No. of Recommendations: 2
No doubt you’ve been tracking Dell’s bonds, because that’s what those who are serious about their bond investing do. They track bond prices daily, and they make their moves (to buy or to sell) when conditions are favorable. "What constitutes “a favorable move”? I’m glad you asked, grasshopper, and the intention of this post is to provide some thoughts on the matter.

The advice given to stock traders is to “never, ever average down”, and there’s good arguments for not doing so, not the least of which is that ‘averaging down’ is a highly speculative technique that is going to fail more often than not. In other words, it’s a dumb way to make bets. ‘Averaging up', OTOH, is highly thought of. In adding to your position, you’re betting on a known winner. Your average entry-costs are going to be higher. But the likelihood of making a profit on the position has also increased. So, that’s the trade-off you’re making. You can choose to try to get in cheaply, thus lowering your price-risk but at the cost of accepting greater information-risk. One, or the other? You can’t have *both* low price-risk *and* low information-risk. You've gotta choose.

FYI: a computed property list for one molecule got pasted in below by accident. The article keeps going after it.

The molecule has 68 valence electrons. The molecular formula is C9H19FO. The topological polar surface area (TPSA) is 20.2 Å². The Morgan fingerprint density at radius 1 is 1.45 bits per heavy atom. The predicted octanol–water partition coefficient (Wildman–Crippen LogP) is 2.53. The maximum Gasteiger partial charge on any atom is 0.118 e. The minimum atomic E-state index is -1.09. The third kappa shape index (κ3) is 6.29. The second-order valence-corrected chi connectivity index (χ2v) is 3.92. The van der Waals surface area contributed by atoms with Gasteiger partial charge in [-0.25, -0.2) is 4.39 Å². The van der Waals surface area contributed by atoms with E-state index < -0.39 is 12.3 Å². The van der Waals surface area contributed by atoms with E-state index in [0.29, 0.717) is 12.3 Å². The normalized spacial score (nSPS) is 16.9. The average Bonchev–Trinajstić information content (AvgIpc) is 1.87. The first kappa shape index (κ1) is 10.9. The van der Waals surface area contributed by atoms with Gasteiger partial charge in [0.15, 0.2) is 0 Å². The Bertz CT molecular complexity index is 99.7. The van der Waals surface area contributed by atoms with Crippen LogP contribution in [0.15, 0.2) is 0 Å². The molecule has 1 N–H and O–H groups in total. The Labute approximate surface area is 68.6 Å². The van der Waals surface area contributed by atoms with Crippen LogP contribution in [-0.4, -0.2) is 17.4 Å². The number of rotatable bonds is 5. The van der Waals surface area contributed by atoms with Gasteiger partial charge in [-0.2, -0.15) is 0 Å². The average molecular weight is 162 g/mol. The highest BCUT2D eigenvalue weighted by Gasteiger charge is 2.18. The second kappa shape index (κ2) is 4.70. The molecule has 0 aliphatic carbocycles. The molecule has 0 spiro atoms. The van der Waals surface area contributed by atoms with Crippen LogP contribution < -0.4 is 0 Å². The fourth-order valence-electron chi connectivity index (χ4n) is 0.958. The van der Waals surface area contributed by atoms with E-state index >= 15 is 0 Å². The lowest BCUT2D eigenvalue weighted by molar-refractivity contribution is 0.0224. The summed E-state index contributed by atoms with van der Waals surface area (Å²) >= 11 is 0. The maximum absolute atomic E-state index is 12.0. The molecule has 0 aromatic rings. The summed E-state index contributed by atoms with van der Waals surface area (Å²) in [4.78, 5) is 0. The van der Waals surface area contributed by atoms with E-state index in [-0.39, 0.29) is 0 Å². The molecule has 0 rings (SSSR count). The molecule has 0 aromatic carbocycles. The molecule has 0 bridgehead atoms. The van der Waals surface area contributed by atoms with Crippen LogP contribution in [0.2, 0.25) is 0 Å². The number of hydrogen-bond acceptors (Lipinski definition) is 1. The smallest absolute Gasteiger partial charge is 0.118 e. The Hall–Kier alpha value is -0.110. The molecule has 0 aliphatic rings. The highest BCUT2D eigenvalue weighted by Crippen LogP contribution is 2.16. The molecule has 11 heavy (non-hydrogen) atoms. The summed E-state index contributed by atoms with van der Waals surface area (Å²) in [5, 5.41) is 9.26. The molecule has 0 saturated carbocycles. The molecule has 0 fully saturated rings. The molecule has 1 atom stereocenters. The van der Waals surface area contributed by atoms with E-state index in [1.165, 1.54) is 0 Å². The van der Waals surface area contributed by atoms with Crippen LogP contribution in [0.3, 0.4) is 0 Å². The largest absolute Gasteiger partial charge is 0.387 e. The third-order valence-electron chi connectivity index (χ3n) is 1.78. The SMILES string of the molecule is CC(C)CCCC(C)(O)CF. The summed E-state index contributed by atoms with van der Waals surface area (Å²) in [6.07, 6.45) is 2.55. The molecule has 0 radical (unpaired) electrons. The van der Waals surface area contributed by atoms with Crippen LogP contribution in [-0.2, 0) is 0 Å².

Now, let’s consider Dell’s bonds. What’s the direction of prices? If you’ve been tracking their bonds --as you should have been doing-- you’ll know that prices are on the upswing. (And if you haven’t been tracking their bonds, you could confirm this is so by pulling price charts or just the raw T&S data.) Now comes the dilemma. If traders are bidding up the bonds, because they think the earlier worries surrounding Dell have abated, should you follow their lead? Or has the window for getting in passed you by? That’s an interesting problem, right? And if you're a disciplined bond-investor, you already know the answer to that question, because it is written into your investment plan.

“What’s that you say?” “You don’t have a written investment plan?”
“Well, now. That is a problem, isn’t it?”

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